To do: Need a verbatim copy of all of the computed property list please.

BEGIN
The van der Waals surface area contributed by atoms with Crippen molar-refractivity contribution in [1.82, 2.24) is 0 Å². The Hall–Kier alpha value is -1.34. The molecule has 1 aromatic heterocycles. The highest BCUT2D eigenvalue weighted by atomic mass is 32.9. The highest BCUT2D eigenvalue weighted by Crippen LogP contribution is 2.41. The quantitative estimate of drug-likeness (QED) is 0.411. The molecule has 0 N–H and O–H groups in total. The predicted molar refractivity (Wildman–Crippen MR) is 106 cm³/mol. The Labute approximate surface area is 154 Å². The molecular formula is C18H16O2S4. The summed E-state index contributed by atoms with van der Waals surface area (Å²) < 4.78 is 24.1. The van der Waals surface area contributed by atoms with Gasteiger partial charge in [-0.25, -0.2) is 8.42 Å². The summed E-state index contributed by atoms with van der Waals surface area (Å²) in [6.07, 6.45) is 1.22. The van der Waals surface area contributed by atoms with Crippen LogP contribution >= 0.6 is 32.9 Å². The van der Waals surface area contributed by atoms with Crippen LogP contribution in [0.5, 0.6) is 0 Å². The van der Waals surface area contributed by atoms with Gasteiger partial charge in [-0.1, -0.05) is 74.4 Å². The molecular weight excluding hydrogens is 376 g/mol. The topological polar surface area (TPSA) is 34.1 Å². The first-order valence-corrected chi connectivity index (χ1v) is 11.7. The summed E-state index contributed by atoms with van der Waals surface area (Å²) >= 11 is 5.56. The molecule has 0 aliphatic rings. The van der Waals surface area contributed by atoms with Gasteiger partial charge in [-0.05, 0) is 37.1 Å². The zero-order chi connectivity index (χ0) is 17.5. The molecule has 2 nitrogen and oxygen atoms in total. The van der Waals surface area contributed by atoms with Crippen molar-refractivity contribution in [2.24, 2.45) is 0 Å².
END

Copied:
The van der Waals surface area contributed by atoms with Crippen molar-refractivity contribution in [1.82, 2.24) is 0 Å². The Hall–Kier alpha value is -1.34. The molecule has 1 aromatic heterocycles. The highest BCUT2D eigenvalue weighted by atomic mass is 32.9. The highest BCUT2D eigenvalue weighted by Crippen LogP contribution is 2.41. The quantitative estimate of drug-likeness (QED) is 0.411. The molecule has 0 N–H and O–H groups in total. The predicted molar refractivity (Wildman–Crippen MR) is 106 cm³/mol. The Labute approximate surface area is 154 Å². The molecular formula is C18H16O2S4. The summed E-state index contributed by atoms with van der Waals surface area (Å²) < 4.78 is 24.1. The van der Waals surface area contributed by atoms with Gasteiger partial charge in [-0.25, -0.2) is 8.42 Å². The summed E-state index contributed by atoms with van der Waals surface area (Å²) in [6.07, 6.45) is 1.22. The van der Waals surface area contributed by atoms with Crippen LogP contribution >= 0.6 is 32.9 Å². The van der Waals surface area contributed by atoms with Crippen LogP contribution in [0.5, 0.6) is 0 Å². The van der Waals surface area contributed by atoms with Gasteiger partial charge in [-0.1, -0.05) is 74.4 Å². The molecular weight excluding hydrogens is 376 g/mol. The topological polar surface area (TPSA) is 34.1 Å². The first-order valence-corrected chi connectivity index (χ1v) is 11.7. The summed E-state index contributed by atoms with van der Waals surface area (Å²) >= 11 is 5.56. The molecule has 0 aliphatic rings. The van der Waals surface area contributed by atoms with Gasteiger partial charge in [-0.05, 0) is 37.1 Å². The zero-order chi connectivity index (χ0) is 17.5. The molecule has 2 nitrogen and oxygen atoms in total. The van der Waals surface area contributed by atoms with Crippen molar-refractivity contribution in [2.24, 2.45) is 0 Å².